Where We Stand on §412(d)(2) Amendments
When did we first realize that the IRS read IRC §412(d)(2) to mean something other than what it appears to mean? Concern arose with the §430 and §436 regulations published in October 2009, but it really came to the fore in 2011, when the Gray Book question on the subject was asked, and answered.
The §430 guidance acknowledged the availability of a §412(d)(2) election, but then limited its application:
§1.430(d)-1(d) “Plan provisions taken into account.
(ii) Plan provisions adopted after valuation date. If a plan administrator makes the election described in section 412(d)(2) with respect to a plan amendment, then the plan amendment is treated as having been adopted on the first day of the plan year for purposes of this paragraph (d). Section 412(d)(2) applies to any plan amendment adopted no later than 2-1/2 months after the close of the plan year, including an amendment adopted during the plan year. Thus, if an amendment is adopted after the valuation date for a plan year (and no later than 2-1/2 months after the close of the plan year), but takes effect by the last day of the plan year, the amendment is taken into account in determining the plan’s funding target and target normal cost for the plan year if the plan administrator makes the election described in section 412(d)(2) with respect to such amendment.”
(iii) Determination of when an amendment takes effect. For purposes of this paragraph (d)(1), the determination of whether an amendment that increases benefits takes effect and when it takes effect is determined in accordance with the rules of section 436(c) and §1.436-1(c)(5). For purposes of this paragraph (d)(1), in the case of an amendment that decreases benefits, ….. In either case, the determination of when an amendment takes effect is unaffected by an election under section 412(d)(2).” (Underline added)
And the reference section of the §436 guidance:
§1.436-1(c)(5) “Rule for determining when an amendment takes effect. For purposes of section 436(c) and this paragraph (c), in the case of an amendment that increases benefits, the amendment takes effect under a plan on the first date on which any individual who is or could be a participant or beneficiary under the plan could obtain a legal right to the increased benefit of the individual were on that date to satisfy the applicable requirements for entitlement to the benefit….”
There was no acknowledgement in the final regulations that the result of a §412(d)(2) election is that the amendment is “deemed to have been made on the first day of such plan year” for purposes of the §412.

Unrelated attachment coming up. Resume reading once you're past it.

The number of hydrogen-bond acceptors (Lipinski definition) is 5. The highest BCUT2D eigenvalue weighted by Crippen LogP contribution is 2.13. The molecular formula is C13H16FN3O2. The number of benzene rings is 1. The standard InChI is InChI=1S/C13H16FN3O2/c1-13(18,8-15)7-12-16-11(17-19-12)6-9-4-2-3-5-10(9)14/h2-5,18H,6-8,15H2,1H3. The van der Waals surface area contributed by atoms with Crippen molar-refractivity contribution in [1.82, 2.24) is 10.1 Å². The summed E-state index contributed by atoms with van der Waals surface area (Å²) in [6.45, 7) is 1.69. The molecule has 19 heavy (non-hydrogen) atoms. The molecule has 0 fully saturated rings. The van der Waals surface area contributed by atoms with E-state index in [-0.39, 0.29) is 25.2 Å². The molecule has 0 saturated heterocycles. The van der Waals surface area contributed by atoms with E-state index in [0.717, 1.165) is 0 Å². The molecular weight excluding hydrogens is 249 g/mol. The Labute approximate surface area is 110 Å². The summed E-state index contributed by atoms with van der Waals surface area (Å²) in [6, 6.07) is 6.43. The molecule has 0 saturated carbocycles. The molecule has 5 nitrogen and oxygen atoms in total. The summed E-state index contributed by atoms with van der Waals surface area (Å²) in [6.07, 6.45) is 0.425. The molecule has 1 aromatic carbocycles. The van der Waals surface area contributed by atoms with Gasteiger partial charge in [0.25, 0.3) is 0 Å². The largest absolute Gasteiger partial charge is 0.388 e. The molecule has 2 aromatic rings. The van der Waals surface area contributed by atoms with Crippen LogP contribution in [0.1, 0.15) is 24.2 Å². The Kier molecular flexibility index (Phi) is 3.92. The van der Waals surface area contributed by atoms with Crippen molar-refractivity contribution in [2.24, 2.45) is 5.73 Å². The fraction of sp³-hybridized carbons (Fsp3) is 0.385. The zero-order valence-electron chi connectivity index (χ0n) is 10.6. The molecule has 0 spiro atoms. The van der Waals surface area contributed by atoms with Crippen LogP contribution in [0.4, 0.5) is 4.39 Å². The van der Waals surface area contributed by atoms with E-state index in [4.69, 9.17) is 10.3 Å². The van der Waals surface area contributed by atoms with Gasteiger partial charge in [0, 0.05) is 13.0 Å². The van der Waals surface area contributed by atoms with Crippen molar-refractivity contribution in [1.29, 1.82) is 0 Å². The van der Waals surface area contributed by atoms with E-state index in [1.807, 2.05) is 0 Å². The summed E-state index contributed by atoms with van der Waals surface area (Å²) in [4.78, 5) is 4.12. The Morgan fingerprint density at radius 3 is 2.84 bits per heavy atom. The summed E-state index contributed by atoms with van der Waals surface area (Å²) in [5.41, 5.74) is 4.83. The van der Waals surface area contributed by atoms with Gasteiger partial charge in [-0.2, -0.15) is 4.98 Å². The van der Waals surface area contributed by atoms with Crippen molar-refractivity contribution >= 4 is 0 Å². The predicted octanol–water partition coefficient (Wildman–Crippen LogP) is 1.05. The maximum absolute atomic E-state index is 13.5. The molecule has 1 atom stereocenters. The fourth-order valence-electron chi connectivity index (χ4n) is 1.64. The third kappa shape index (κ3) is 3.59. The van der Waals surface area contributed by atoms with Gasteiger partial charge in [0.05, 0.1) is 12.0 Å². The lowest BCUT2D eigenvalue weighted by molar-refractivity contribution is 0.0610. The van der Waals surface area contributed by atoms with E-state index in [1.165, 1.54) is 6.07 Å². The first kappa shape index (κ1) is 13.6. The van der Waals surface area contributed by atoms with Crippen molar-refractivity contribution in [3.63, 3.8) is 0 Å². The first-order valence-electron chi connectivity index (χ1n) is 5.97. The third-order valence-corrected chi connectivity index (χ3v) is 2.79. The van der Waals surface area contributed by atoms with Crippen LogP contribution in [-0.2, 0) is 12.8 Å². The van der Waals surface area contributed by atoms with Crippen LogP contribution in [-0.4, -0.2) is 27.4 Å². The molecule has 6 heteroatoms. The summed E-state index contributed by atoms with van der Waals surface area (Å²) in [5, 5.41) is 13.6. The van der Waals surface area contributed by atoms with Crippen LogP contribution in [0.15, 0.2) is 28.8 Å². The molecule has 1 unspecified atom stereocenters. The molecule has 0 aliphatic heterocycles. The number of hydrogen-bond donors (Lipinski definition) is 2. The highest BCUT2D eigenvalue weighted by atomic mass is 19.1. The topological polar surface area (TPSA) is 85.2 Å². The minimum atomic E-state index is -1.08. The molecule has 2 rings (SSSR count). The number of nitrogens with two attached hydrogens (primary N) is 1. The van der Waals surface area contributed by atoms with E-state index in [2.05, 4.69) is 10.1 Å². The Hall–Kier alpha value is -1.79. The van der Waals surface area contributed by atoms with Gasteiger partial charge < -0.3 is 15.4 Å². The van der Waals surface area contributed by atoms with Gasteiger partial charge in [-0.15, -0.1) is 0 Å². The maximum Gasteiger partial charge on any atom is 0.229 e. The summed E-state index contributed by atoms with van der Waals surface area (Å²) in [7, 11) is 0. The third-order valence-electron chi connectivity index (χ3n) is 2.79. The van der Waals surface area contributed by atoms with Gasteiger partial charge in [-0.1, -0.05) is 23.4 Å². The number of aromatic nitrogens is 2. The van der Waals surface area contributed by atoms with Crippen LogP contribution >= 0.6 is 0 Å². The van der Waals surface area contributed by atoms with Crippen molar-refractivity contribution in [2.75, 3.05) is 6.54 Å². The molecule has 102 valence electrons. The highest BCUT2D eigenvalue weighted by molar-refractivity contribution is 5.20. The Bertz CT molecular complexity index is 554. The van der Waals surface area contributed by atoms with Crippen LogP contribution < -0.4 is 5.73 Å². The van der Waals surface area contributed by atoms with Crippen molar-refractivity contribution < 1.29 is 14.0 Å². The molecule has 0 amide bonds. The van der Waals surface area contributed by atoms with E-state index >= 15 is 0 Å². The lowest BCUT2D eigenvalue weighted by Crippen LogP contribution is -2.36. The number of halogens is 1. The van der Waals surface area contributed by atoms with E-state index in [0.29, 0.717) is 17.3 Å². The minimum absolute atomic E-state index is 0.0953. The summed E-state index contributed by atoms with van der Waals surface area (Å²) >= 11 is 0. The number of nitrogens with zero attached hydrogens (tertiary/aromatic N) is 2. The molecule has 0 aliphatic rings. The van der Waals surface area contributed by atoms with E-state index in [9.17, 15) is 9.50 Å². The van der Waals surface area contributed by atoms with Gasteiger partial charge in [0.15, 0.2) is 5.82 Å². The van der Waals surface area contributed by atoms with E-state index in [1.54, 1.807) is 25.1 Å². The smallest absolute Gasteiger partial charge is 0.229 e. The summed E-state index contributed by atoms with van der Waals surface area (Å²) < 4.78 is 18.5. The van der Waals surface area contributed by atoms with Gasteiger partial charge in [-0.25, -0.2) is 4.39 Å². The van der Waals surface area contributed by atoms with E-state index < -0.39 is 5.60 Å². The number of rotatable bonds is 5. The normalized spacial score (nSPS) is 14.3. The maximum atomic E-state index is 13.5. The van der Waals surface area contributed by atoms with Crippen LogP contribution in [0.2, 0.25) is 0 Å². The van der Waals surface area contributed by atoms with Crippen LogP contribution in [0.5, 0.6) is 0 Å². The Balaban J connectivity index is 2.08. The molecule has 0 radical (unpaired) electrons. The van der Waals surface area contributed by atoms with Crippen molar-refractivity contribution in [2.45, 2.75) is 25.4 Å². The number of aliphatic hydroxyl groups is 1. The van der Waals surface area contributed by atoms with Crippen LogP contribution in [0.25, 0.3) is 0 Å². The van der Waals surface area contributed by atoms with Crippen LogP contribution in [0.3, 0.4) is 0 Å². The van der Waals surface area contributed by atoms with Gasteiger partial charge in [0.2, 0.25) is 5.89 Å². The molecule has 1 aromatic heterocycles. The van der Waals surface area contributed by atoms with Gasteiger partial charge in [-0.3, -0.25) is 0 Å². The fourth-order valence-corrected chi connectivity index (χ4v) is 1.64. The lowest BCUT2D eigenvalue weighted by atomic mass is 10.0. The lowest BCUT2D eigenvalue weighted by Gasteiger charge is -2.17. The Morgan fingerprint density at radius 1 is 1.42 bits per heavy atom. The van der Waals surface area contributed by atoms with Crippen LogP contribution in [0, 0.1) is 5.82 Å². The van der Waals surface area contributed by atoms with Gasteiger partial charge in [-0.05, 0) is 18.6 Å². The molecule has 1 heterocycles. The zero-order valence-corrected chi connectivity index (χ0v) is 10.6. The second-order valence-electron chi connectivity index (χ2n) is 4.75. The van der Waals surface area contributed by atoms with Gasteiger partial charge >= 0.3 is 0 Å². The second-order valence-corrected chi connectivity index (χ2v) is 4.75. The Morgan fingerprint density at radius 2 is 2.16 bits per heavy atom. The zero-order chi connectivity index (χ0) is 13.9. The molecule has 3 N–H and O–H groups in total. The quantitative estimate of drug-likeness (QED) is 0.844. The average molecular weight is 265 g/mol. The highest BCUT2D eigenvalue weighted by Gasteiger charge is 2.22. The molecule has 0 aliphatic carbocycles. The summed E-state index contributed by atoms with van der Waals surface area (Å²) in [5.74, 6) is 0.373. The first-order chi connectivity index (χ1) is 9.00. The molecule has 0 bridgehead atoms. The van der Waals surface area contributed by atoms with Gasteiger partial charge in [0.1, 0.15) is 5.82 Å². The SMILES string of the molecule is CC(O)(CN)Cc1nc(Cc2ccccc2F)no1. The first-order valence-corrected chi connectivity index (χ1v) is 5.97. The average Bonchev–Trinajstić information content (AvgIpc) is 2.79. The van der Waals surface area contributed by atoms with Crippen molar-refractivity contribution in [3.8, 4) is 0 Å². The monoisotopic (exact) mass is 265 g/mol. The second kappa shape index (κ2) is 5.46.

In retrospect, the IRS’ position was clear in the regulations, but since it directly contradicted the law, it was frankly hard to believe they intended what it appeared they had said. Then the response to Question 4 in the 2011 Gray Book simply said an amendment is only reflected in FT and TNC for the prior plan year if it is “adopted and takes effect by the end of the prior plan year.” Again, no mention in the response of the §412(d)(2) statement that the amendment would be “deemed to have been made on the first day of such plan year.” With IRS doubling down on their position that the law does not mean what the law says, we wrote our first letter asking them to acknowledge that “deemed to have been made on the first day of such plan year” means whether or not it is effective is based on when it would have been effective if it had been adopted on the first day of the year.
There is still no resolution to this concern. It is still IRS’ position that a discretionary amendment made after the end of the year cannot be taken into account for funding (and hence deduction) purposes even if it is made within 2-1/2 months and the plan administrator makes an election under §412(d)(2). We continue to hound them on this, and we are told it is on their list of items to be addressed, but it is not near the top. And being on their list does not mean a resolution we will like. To my knowledge, no one has been denied a deduction. If you encounter someone who has been denied a deduction because of IRS’ position on §412(d)(2), please let me know.
What has been resolved? For a period of time, in the determination letter process, IRS began objecting to past 412(d)(2) amendments (and pre-PPA §412(c)(8) amendments), saying they violated the qualification requirements. The reviewer generally referred to Rev. Proc. 2007-44, which requires a discretionary amendment to be adopted no later than the last day of the plan year. Plan sponsors were told they had to enter into a closing agreement or withdraw the application to avoid a negative ruling. We wrote another letter, and met with IRS and Treasury to object to this practice, as well as their position on a §412(d)(2) election for funding purposed. They indicated that any adverse actions in the determination letter process would be put on hold, and it appeared that they were. It is this qualification issue that has been resolved.
A Dec. 16, 2015 IRS internal memo on “Deadline for Adoption of Discretionary Plan Amendments” provides guidance for IRS EP Determinations and Examinations employees reviewing §412(d)(2) amendments. The memo states that Rev Proc 2007-44 section 5.05(2) “does not bar a plan amendment that increases accrued benefits retroactively but is not operationally effective until after the end of that prior year,” and specifically directs determination agents and specialists to conclude an amendment increasing accrued benefits for a year that is made within 2-1/2 months after the end of the year does not adversely affect a plan’s qualification in form.
This is very good news, but leaves us hanging on the fundamental question of the impact of a §412(d)(2) election on funding and deductions. For now, IRS still says “No.”